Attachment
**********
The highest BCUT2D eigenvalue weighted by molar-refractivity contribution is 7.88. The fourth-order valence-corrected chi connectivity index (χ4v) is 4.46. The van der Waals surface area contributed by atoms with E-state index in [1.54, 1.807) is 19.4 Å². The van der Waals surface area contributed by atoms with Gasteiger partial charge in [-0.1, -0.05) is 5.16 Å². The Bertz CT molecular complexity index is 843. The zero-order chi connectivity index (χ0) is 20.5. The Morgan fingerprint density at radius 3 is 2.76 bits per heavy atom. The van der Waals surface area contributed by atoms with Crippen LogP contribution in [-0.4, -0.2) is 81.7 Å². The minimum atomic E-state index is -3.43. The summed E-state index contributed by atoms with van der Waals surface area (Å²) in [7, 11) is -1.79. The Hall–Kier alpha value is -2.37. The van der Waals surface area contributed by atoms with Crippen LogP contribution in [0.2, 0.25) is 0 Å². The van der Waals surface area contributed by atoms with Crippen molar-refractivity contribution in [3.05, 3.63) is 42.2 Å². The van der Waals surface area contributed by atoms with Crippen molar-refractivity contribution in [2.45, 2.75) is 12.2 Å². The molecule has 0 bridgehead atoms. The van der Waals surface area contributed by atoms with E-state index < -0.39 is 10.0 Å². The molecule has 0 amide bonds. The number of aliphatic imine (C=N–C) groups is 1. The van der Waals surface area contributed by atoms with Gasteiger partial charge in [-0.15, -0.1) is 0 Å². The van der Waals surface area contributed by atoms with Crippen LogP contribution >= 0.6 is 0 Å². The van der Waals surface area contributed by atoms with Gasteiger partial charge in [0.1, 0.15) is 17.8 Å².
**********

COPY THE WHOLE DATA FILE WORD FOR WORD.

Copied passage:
The highest BCUT2D eigenvalue weighted by molar-refractivity contribution is 7.88. The fourth-order valence-corrected chi connectivity index (χ4v) is 4.46. The van der Waals surface area contributed by atoms with E-state index in [1.54, 1.807) is 19.4 Å². The van der Waals surface area contributed by atoms with Gasteiger partial charge in [-0.1, -0.05) is 5.16 Å². The Bertz CT molecular complexity index is 843. The zero-order chi connectivity index (χ0) is 20.5. The Morgan fingerprint density at radius 3 is 2.76 bits per heavy atom. The van der Waals surface area contributed by atoms with Crippen LogP contribution in [-0.4, -0.2) is 81.7 Å². The minimum atomic E-state index is -3.43. The summed E-state index contributed by atoms with van der Waals surface area (Å²) in [7, 11) is -1.79. The Hall–Kier alpha value is -2.37. The van der Waals surface area contributed by atoms with Crippen LogP contribution in [0.2, 0.25) is 0 Å². The van der Waals surface area contributed by atoms with Crippen molar-refractivity contribution in [3.05, 3.63) is 42.2 Å². The van der Waals surface area contributed by atoms with Crippen molar-refractivity contribution in [2.45, 2.75) is 12.2 Å². The molecule has 0 bridgehead atoms. The van der Waals surface area contributed by atoms with E-state index < -0.39 is 10.0 Å². The molecule has 0 amide bonds. The number of aliphatic imine (C=N–C) groups is 1. The van der Waals surface area contributed by atoms with Gasteiger partial charge in [-0.15, -0.1) is 0 Å². The van der Waals surface area contributed by atoms with Crippen LogP contribution >= 0.6 is 0 Å². The van der Waals surface area contributed by atoms with Gasteiger partial charge in [0.1, 0.15) is 17.8 Å².